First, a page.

Hurricane causes £100m blow to economy


The single day of hurricane-force winds that battered Scotland could cost the country's economy around £100 million, business experts have warned.

Early closures, blocked roads, power outages and employees staying at home caused a drop in both revenue and productivity.

Analysts from professional services firm PricewaterhouseCoopers (PwC) said the lost revenue caused by winter weather could push already struggling businesses over the edge.

Meanwhile, tens of thousands of properties are still without electricity, with the possibility that some homes could have no power until Sunday.

Scottish Hydro said 70,000 customers were cut off this morning, down from 105,000 last night, while Scottish Power had 2,000 customers "off-grid".

There were 400 separate incidents disrupting the electricity network in the north of Scotland, including the western and northern islands, equivalent to two months' work in just one day, Scottish Hydro said.

PwC said pub, restaurant and hotel owners, retailers and hauliers were particularly hard-hit by yesterday's storms.

The £100 million figure is based on previous research which suggests that, for every day the UK grinds to a halt, the economic loss is £1 billion a day, the equivalent of around £100 million in Scotland.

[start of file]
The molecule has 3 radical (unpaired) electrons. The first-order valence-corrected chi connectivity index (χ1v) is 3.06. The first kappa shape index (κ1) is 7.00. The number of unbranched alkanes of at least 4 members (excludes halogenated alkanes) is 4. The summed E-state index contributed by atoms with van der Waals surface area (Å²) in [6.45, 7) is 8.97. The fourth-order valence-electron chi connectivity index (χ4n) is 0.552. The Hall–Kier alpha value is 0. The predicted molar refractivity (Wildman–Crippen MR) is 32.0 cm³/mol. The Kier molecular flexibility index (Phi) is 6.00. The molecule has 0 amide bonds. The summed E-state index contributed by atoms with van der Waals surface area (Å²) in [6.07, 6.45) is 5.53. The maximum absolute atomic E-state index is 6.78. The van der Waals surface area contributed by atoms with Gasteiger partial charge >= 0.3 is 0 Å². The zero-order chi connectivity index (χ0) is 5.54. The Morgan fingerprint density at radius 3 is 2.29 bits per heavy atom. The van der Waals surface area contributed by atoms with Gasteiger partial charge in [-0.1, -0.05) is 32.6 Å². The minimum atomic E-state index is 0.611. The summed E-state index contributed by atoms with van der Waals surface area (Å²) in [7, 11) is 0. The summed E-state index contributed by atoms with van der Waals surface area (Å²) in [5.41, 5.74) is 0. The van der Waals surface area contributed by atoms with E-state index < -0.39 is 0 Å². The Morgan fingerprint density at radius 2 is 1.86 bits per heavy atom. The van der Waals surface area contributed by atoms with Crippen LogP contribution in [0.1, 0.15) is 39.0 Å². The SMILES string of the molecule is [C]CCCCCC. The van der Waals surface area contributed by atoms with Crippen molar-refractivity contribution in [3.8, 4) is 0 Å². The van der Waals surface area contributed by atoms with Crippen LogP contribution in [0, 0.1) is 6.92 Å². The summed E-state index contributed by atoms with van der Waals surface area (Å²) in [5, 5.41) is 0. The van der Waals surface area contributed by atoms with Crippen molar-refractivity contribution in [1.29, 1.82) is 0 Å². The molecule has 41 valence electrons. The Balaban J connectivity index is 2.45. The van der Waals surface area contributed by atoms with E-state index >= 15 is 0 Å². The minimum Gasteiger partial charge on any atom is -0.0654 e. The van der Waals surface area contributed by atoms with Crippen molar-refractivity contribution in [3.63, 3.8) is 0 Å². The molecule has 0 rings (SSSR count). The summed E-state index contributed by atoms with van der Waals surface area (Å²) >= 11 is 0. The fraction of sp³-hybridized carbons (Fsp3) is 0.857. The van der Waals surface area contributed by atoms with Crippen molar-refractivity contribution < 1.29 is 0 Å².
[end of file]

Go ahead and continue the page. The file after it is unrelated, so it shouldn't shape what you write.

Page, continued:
PwC's head of private business in Scotland, Caroline Roxburgh, said: "In the past, harsh winters tended to impact on manufacturers but were compensated for elsewhere in the economy. Historic data also suggests that even in extreme weather, much of the productivity lost is actually made up fairly soon after.

"For some Scottish businesses however, the losses they experience will be permanent. If someone has cancelled a restaurant booking or not gone to the theatre or the cinema then that money will be lost.

"Retailers who are already facing arguably the toughest trading conditions in recent history will be particularly badly hit, as Christmas shoppers stay at home at the most profitable time of the year for them.

"Preparation is of course everything and it is important that businesses act now to ensure they can continue to deliver their most critical services.